110 m (360 ft) off the Trans-Canada Highway, just past the house on the left, the road makes a sharp turn to the northwest. A short distance beyond that curve, I got very uncomfortable driving, so I backed down the road and parked at the side just beyond the curve in an open area there. I then hiked up the road looking for the falls. What I found did not match what I expected to find, so I kept on going, accompanied by the merry chatter of the brook falling down the mountain. After several hundred metres/yards of steady, but fairly gentle uphill climbing, I looked up and was startled to see a vehicle coming down the road. A lady and her father were in the truck/van, much higher slung than my Prius, and we chatted a bit. They told me the falls I'd seen were the Logans Glen Falls and that there were no higher falls further up the brook, but that they had an old homestead on the mountainside and invited me to walk up there from which there were views of Whycocomagh Mountain I might be interested in photographing. As the distance involved was only 2 km (1¼ mi) from the Trans-Canada Highway and since the brook was singing so prettily as I climbed, I decided to take them up on their offer. They said that the road was provincially maintained up to their homestead (originally granted to a Logan family and passed on eventually to a daughter who married a MacLeod, the name of the current owners) and a logging road thereafter; it was in generally very good shape, though there were a few problematic spots for my low-slung Prius, so I was glad I was walking. Photo #1 shows Logans Glen Road some distance up the mountain; Argyle Brook is at the left below the road. It looks perfectly driveable here, as indeed it proved to be most of the way. But I was quite happy to be walking it, as it was a lovely day in a lovely place and one always sees way more on foot than from behind the wheel.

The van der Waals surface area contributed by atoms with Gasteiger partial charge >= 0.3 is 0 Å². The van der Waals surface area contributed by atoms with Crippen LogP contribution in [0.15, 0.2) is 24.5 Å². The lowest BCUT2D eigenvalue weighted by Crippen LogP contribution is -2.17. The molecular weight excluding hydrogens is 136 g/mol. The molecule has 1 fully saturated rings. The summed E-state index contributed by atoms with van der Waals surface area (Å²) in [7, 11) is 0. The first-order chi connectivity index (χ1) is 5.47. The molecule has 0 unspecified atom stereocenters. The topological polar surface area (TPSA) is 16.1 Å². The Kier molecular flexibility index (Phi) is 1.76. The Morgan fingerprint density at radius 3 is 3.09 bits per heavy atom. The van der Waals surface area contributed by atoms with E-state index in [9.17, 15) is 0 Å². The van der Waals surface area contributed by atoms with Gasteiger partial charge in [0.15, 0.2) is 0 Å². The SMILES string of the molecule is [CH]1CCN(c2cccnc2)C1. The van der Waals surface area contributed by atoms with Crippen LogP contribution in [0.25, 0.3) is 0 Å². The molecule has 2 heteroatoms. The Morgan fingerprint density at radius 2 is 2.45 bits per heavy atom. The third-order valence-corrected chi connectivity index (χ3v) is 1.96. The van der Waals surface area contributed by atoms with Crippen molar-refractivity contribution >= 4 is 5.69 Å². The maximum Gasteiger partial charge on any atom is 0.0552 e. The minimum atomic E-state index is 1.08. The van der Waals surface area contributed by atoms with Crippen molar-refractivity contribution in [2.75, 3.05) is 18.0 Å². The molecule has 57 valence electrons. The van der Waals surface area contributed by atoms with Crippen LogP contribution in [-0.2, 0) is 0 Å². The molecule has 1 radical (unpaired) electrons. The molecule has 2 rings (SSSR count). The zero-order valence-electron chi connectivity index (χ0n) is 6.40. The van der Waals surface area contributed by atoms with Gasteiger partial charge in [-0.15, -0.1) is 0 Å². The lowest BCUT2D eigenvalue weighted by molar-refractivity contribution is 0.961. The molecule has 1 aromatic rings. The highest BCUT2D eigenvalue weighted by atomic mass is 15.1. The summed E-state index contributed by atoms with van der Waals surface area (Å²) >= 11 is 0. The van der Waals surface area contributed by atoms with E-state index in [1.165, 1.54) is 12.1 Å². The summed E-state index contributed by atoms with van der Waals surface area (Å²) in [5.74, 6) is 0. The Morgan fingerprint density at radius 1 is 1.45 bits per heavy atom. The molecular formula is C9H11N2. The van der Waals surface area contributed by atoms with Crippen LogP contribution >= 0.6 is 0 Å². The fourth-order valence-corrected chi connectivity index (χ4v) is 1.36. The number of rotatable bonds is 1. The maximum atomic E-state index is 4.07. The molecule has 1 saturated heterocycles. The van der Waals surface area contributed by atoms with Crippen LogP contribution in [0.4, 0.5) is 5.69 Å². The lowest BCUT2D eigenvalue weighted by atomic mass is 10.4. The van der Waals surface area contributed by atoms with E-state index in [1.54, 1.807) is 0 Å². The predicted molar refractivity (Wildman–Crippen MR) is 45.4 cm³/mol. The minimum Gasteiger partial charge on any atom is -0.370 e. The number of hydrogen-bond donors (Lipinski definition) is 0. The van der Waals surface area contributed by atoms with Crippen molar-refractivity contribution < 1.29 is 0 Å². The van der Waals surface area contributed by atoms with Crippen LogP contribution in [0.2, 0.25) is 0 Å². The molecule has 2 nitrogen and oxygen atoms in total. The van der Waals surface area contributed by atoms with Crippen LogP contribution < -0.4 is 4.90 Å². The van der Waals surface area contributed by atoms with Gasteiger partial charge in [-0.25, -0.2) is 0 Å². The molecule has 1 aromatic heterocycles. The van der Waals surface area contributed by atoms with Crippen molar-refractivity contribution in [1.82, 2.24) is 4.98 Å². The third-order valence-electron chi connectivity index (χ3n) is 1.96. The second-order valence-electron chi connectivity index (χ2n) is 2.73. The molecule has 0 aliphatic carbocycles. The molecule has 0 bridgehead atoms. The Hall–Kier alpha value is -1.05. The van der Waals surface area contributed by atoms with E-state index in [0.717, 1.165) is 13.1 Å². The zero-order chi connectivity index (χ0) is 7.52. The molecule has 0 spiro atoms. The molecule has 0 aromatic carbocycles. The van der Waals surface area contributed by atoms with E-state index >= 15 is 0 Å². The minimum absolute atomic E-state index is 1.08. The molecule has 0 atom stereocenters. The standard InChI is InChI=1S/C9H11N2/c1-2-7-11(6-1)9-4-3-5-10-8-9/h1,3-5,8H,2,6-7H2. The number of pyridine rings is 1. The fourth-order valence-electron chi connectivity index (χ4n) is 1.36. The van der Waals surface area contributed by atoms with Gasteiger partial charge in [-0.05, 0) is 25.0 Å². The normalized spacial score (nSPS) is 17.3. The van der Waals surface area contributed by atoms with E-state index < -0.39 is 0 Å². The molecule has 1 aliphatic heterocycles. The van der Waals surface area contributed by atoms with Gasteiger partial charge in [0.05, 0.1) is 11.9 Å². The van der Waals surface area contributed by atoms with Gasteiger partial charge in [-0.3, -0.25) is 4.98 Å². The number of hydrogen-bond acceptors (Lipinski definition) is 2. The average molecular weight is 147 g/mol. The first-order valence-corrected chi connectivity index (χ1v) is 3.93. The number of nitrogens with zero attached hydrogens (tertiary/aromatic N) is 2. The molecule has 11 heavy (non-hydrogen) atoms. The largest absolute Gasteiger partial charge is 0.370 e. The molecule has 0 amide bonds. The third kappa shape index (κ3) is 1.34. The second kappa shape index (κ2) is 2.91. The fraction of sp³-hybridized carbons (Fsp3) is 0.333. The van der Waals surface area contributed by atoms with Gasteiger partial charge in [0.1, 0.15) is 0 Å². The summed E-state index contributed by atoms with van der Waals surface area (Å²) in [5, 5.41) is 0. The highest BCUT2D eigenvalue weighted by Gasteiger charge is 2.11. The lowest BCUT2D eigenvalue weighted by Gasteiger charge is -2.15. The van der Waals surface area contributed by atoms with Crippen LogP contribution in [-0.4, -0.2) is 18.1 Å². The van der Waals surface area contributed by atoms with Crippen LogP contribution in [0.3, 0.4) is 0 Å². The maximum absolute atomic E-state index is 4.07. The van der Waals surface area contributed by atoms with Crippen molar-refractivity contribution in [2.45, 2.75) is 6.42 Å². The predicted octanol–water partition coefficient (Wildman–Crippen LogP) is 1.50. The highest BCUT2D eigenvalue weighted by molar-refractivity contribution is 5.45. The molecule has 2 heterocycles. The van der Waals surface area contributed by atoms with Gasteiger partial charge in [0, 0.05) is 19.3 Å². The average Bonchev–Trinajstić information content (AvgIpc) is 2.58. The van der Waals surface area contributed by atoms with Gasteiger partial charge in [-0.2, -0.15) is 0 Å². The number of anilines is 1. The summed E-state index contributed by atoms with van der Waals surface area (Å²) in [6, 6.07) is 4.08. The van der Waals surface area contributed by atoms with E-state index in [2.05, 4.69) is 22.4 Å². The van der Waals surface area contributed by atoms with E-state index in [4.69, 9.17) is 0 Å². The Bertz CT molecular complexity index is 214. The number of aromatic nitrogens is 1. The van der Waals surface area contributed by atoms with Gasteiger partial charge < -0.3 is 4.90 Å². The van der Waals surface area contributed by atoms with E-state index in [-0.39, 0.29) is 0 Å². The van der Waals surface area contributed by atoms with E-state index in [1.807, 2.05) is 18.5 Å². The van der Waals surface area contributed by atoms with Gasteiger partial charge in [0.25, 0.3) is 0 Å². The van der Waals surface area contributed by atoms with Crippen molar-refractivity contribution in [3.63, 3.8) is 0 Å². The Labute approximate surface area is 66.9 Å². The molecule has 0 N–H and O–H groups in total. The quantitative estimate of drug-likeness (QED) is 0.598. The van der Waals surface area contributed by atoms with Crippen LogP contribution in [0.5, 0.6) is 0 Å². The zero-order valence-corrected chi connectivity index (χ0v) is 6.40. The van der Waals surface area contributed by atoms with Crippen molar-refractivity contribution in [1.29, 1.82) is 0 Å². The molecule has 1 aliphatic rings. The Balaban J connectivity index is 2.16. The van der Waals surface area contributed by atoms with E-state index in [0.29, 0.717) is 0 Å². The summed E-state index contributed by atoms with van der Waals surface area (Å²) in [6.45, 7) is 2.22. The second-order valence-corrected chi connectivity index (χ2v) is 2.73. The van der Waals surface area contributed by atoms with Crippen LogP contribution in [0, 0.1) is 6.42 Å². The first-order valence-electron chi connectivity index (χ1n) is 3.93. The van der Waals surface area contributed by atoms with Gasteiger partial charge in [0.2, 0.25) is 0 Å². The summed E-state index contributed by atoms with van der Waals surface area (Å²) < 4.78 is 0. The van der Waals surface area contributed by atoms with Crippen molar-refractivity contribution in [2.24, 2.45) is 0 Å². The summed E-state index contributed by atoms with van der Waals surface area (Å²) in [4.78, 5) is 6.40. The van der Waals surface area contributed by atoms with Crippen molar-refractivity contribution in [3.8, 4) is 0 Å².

Photo #2 was taken about a third of the way up to the homestead. This is a pretty typical view of the both the road and the brook, where both are side by side as they progress up the mountainside in the glen.
Photo #3 was taken somewhat earlier and looks up at the side of Whycocomagh Mountain above the road. Open spots like this one alternated with spots where the trees formed a canopy over the road.
Photo #4, taken from between photos #1 and #2, looks up and behind from where I stopped to catch my breath at the top of a short, steep hill that had me puffing good; alas, a bit of haze discolours the upper part of Whycocomagh Mountain, but enough clarity is present you can make out the details. Argyle Brook is a faithful companion all along the route I walked, at the side and usually below the road, as it is here at the right of the photo.
Photo #5 is a wide-angled view taken well up the long driveway of the 100-acre MacLeod homestead looking west at the side of Whycocomagh Mountain, whose top is seen to be a ridge with occasional rounded humps rising above the valley carved by Argyle Brook, whose source is on the plateau just north of the 46° line.
Photo #6 was taken from the same spot as photo #5, but looking to the north. Here, the end of Logans Glen can be seen some distance off, where the valley climbs up to the top of the plateau. Notice how the subtle red hues of the grasses left of centre add to the beauty of the scene. I returned down the driveway to the road and walked a short distance along Logans Glen Road beyond the MacLeod homestead driveway, but decided to leave it for another day, as I was still recovering from my long hike in Cape Mabou of two days earlier; I’d guess I was about three-fifths of the way up there by height. Google Earth shows several connecting roads, likely logging roads, that all lead to Lewis Mountain Road (the topographical map shows only trails, not roads); from my experience at the other end on Lewis Mountain, which offers a maze of different roads that lead to various logged areas and then dead-end, make sure you remember exactly how you came if you attempt to reach the Lewis Mountain Trail from this road. At some point, I hope to have a leisurely walk up from the homestead to see exactly where the rest of Logans Glen Road goes, if indeed it is possible to follow it the rest of the way to Lewis Mountain.
Photo #7 was also taken from the MacLeod homestead driveway. The grass hasn't been cleared off the fields for some years but they remain open, if somewhat overgrown. Lots of wildflowers were in bloom all around the house. These are white musk mallow struggling for survival in a bed of day lilies, only one of which (not visible in this photo) was in bloom. What a lovely spot with great views! My thanks to the owners for their generous permission to visit this homestead.